I thought it would be fun, but I didn't realize was how hard it is on your body to travel for that long. This has corresponded with a moment in time when I'm trying to have a child. I have become increasingly careful about how I travel now. I used to think I can survive on three hours sleep folded like a pretzel on a train seat. But I have realized that I probably need to be a bit more careful, that I spend several days in a place rather than coming through for 24 hours. And so I have realized that these travels are good, but I'm being more careful about how I balance myself in them.

SG: How has being from another country informed your experience?

MMF: One of the chapters in the book will look at histories of migration across the country and modes of traveling, modes of being able to move, because to move is such a privilege: to be able to choose with agency to go from place to place, rather than being forced from one place to another, or moved without your will. They know I'm foreign somehow; I have to be really careful in this project, because it is a huge privilege to be able to choose to go to these spaces.

SG: The American Arts and Crafts movement has embraced the materials wood, glass, metal, ceramics and fiber, but not leather as such. Could you hypothesize why?

MMF: Snobbery and elitism could definitely play into it. There are different stories and different reasons that emerge from a longer historical arc, but a lot of what became instituted as the five materials came from Aileen Osborn Webb, and the institution of a national craft consciousness when she founded the Museum of Contemporary Crafts and retail at America House. There was a fair hewing to those five materials. It was about consumerism in this fairly limited sense. And so I think that limit, that has also placed limits on what craft histories have been written and exhibited, often has excluded many things, including work done in leather. I hope that will change.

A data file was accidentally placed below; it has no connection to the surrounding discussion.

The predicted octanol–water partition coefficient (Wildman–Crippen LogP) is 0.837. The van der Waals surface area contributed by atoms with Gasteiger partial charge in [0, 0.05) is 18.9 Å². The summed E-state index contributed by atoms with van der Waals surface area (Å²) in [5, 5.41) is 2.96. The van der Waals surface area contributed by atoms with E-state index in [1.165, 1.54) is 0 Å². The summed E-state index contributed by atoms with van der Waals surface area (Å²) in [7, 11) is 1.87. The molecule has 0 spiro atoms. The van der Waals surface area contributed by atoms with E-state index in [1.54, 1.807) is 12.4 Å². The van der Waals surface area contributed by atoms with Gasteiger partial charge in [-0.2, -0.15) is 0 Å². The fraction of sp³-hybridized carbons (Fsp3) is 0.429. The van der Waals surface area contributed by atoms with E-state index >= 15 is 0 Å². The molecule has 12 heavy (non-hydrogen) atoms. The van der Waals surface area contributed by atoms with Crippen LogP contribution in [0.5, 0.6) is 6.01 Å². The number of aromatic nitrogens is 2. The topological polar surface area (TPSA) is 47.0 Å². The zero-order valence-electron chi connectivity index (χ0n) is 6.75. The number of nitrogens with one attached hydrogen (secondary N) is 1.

SG: Craft superstar Namita Gupta Wiggers has called you “a stunning moderator.” Can you talk about your method of crafting conversations?

MMF: I have no magic science to it: I research. I'm interested in knowing as much as I can about somebody. On a panel discussion, I will ask people for 15 minutes of their time in advance where we will meet as a group so they are not meeting for the first time on the day of a conversation. For individuals, I will send my questions in advance. I do that with Craft Schools. I like the idea of people being able to have some back and forth beforehand. I want to build trust or get conversation started first. And then with moderating, at the very beginning of a panel discussion, I just say to myself, “don't think about anything else but the people who are in front of you.” I really try to be present in the moment with them, listen to them, and trust that it's going to go in the right way. I always say to them, “I'm here. I'm so excited to do this with you. It's going to be great. There's never going to be a moment where you're going to feel like there's not somebody at your back supporting you. It's on me to make sure the conversation keeps progressing. So you just bring you, there's no need to be nervous. But if you are nervous, you should know that it's going to be lovely.” I try to put people at their ease. And then yeah, really I just listen. And I love it. Who doesn't isn't like listening to stories?